Japan’s extraordinarily expensive defence of its monetary policy

In december the Bank of Japan (boj) gave speculators an opening. By lifting its cap on ten-year government bond yields from 0.25% to 0.5%, the central bank raised the prospect that it would abandon its “yield-curve-control” policy entirely. Since then, officials have been put to the test by increasingly unco-operative bond markets. The boj has been forced to make enormous bond purchases in an attempt to drive down the yield, buying ¥9.5trn ($72bn) on January 12th and 13th alone.

Speculators excitedly awaited the boj’s next meeting. Would it be the moment the central bank gave up the fight? On January 18th the boj announced it would in fact keep going. The bank even promised to buy more bonds if necessary. The yen slumped on the news; short-sellers licked their wounds. Yet defending the policy is becoming astonishingly costly. The boj’s difficult decisions are not going away.

Yield-curve control was introduced by the bank in 2016 as part of an aggressive programme of monetary easing, which officials hoped would lift Japan’s dormant inflation and economic growth. The boj is one of the few central banks to have stuck to its guns in 2022—neither raising interest rates nor halting big asset purchases—as inflation has risen around the world.

Japanese inflation has increased, too, but only to 3.8% year-on-year in December. This is less than half the peaks in America and the euro zone. And much of the surge is the result of high energy prices and the weak yen, which hit a 32-year low against the dollar in October. Thus the boj argues underlying inflation is yet to rise to its target level of 2% in a sustainable manner.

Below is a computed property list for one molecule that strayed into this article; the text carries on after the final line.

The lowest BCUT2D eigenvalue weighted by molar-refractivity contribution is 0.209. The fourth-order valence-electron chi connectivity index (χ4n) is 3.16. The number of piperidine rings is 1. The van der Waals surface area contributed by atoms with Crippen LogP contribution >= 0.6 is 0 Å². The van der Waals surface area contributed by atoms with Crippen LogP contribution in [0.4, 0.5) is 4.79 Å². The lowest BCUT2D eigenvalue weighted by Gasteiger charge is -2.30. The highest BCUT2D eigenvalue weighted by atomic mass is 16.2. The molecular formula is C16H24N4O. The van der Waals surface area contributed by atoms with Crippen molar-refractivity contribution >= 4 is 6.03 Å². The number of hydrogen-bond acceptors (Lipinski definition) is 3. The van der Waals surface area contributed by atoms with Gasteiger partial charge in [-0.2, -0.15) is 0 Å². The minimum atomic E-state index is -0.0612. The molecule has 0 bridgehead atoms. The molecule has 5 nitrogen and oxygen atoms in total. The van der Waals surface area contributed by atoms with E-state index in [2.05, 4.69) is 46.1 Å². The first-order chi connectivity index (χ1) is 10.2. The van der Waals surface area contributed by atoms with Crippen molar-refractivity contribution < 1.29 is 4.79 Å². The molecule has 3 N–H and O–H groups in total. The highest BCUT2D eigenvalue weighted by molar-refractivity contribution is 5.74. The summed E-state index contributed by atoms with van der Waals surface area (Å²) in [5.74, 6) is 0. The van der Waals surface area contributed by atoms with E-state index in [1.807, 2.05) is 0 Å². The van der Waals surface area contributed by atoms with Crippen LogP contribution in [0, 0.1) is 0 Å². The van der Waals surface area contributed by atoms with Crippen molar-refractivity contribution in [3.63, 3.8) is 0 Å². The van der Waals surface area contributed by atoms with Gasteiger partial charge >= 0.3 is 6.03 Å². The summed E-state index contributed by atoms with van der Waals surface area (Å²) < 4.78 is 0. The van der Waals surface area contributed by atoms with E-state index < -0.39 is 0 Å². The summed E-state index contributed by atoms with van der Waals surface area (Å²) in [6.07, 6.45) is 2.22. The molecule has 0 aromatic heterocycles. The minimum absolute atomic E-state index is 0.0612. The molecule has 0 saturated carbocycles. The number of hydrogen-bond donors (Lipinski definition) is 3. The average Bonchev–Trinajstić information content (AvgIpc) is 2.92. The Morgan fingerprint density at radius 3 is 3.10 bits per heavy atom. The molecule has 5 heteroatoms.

The central bank’s decision to lift the cap on bond yields in December was an attempt to improve liquidity and facilitate more trading. It seems to have backfired. The boj owns around half of the country’s bond market, and more than 95% of some bond issuances, after a decade of hefty purchases. Extra purchases to defend the cap have worsened market shortages.

The boj’s decision to hold fast could exacerbate the situation. The central bank is building vast potential losses on its bond portfolio. If Japanese bond yields were to rise by just 0.25 percentage points, the bank’s total holdings as of January 10th would slump in value by around ¥7.5trn, or 1.4% of gdp, according to our calculations. Every extra bond bought to maintain the yield cap increases the potential loss.

Higher yields also alter Japan’s fiscal arithmetic. Government net debt ran to about 173% of gdp in the third quarter of last year, the highest of any rich country. Some 8% of the national budget is spent on interest payments. If payments on the stock of government debt rose by the same amount—0.25 percentage points—the total bill would run to ¥11trn, or 10% of this year’s government budget. In the year ahead, the boj has no good options.

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